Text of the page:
Only a few, if any, newsroom had computers then; fax machines were also rare. Everything was done manually. 

A layout artist’s main tools were his cutter and   scotch tape. The paste up section is the domain of the male species and that is why Ritz Silvino was an oddity. And that didn’t escape two of our veteran reporters who will remain unnamed here. 

Cameramen--those who take photos of a page to produce a negative used in the printing press--were always on the case of the paste up artists, proofreaders, and editors. 

“Deadline na. Hindi na tayo aabot sa probinsya,” I remember the head of the camera section--whose name escapes me--would always tell us. Missing a printing deadline means we’ll lose a major chunk of our circulation. The Malaya edition--provincial, city or remat--were determined by the stars on the masthead.

Malaya was more than a place of work. It was “home” run by a “family.” 

The library in our office in Timog turned to a nursery for my first born, with one of our librarians Susan Ferwelo, her part time nanny, allowing me to do my job. 

Malaya allowed everyone who wanted to, to grow. We were allowed to typeset stories, help in paste up, even develop black and white photos. Thank you Linglong Ortiz and Mon Acasio. 

From proofreading, several of us got a break in writing through the various sections of Malaya. Abac Cordero, Didi Doloricon and Rowena Burgos were all one-time Malaya proofreaders.

Our editor then, Luis “Moric” Mauricio, often had a note for the proofreading section, noting errors in the day’s edition. Everyone dreaded being called upstairs, to Moric’s office. Our errors were fodder for his column underwritten under a pseudonym on mistakes in various publications. 

They were instructive, his notes and column were. He’d tell us that “don’t allow a hanging preposition in a headline” or “your are charged with, rapped for, and accused of.”

It was Winnie Velasquez who allowed me to move to editorial after she agreed to hire me as her assistant in Malaya’s features section, Living. She was kind enough to let me move to general news when slots opened following an exodus of reporters including Ben Evardone, Butch Fernandez, and Benjie Guevarra.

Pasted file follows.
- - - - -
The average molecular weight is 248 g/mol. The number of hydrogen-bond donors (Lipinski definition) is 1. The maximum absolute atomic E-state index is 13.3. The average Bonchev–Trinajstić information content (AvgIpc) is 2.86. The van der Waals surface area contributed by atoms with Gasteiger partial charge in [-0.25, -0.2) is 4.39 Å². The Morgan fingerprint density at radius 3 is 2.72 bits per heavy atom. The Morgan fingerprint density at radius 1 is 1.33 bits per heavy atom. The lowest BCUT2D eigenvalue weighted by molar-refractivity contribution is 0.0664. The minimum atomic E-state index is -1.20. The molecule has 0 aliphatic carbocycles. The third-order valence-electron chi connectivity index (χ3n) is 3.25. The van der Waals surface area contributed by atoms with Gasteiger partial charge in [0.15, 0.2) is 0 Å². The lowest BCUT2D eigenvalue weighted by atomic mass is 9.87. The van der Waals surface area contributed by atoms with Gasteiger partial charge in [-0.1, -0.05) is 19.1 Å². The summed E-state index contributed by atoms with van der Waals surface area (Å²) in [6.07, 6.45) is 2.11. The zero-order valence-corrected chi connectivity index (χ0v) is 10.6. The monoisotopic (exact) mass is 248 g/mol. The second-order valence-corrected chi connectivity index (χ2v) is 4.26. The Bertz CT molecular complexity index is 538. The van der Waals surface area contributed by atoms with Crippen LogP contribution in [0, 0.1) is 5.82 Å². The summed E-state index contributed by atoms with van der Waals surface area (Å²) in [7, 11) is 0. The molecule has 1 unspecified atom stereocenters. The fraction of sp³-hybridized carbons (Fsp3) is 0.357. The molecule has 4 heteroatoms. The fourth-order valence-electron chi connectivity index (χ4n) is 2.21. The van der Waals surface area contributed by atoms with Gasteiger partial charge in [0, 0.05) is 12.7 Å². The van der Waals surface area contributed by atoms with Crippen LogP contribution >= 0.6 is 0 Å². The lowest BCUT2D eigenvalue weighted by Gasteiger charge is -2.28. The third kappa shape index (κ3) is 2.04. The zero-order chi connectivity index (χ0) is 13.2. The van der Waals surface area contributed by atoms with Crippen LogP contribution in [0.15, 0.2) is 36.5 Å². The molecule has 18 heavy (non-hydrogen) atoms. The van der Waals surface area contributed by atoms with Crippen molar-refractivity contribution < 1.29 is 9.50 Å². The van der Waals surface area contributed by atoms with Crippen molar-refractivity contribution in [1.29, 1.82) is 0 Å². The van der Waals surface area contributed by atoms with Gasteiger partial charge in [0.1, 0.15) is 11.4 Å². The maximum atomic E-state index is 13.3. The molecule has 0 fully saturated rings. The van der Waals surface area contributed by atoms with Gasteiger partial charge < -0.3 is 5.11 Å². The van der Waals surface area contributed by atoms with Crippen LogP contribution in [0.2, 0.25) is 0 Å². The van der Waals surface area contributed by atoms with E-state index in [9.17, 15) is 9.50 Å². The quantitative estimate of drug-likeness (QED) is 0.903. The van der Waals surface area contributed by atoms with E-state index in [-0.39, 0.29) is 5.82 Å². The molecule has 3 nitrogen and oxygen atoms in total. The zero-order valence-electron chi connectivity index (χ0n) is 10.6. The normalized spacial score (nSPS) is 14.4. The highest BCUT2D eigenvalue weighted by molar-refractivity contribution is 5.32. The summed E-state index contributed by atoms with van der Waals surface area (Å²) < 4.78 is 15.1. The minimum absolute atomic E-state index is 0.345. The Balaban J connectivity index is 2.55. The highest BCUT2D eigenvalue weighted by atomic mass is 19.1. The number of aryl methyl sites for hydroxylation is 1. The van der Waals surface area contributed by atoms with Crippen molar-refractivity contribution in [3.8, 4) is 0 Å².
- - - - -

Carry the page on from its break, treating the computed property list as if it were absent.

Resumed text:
Yvonne Chua, now with Vera Files, directed my news coverage, taking the time like a generous college professor to guide a student falling behind. Reporters often go to office then and those were opportunities for learning.

I got into business reporting accidentally. I left Malaya briefly and when I came back, there was no more slot in general news. 

Ma’m Yvonne said a slot might open in a couple of months but if I’m in a hurry to work I could write for Ma’m Yeng Galang, editor of the business section, our late publisher Jake Macasaet’s favorite section. 

“Yeng kailangan mo ba ng reporter? Meron dito, kaso di sanay sa business reporting (a major understatement),” Ma’m Yvonne hollered. Ma’m Yeng, who only had Vic Lopez and Lou Palpalatoc Tangi in her reporting staff, replied: “Basta marunong magsulat. Ayos na yan.”

Turns out business reporting would eventually lead me to Dow Jones Newswires, which would employ me for over 22 years until early 2017.

Many things have changed since I left Malaya in 1994. For one, it is now called Business Insight--the title of the column Jake used to write. 

Many others have also gone to the great beyond. My kumpare Rodel Agoncillo, husband to Irma; Andy Valle, one of our photographers; editor Isagani Yambot; night reporter Jimmy Perez; and managing editor Joy de los Reyes. Malaya has also move offices several times since my departure.

But many familiar faces are still there. 

Sir Pocholo Romualdez,  he who gave basketball great Caloy Loyzaga the monicker “The Big Difference”; the indefatigable Ellen Tordesillas; and of course jack-of-all-trades Che Francisco. 

It still feels like home.

Happy 35th anniversary Malaya Business Insights. Thank you for the break you gave in the industry.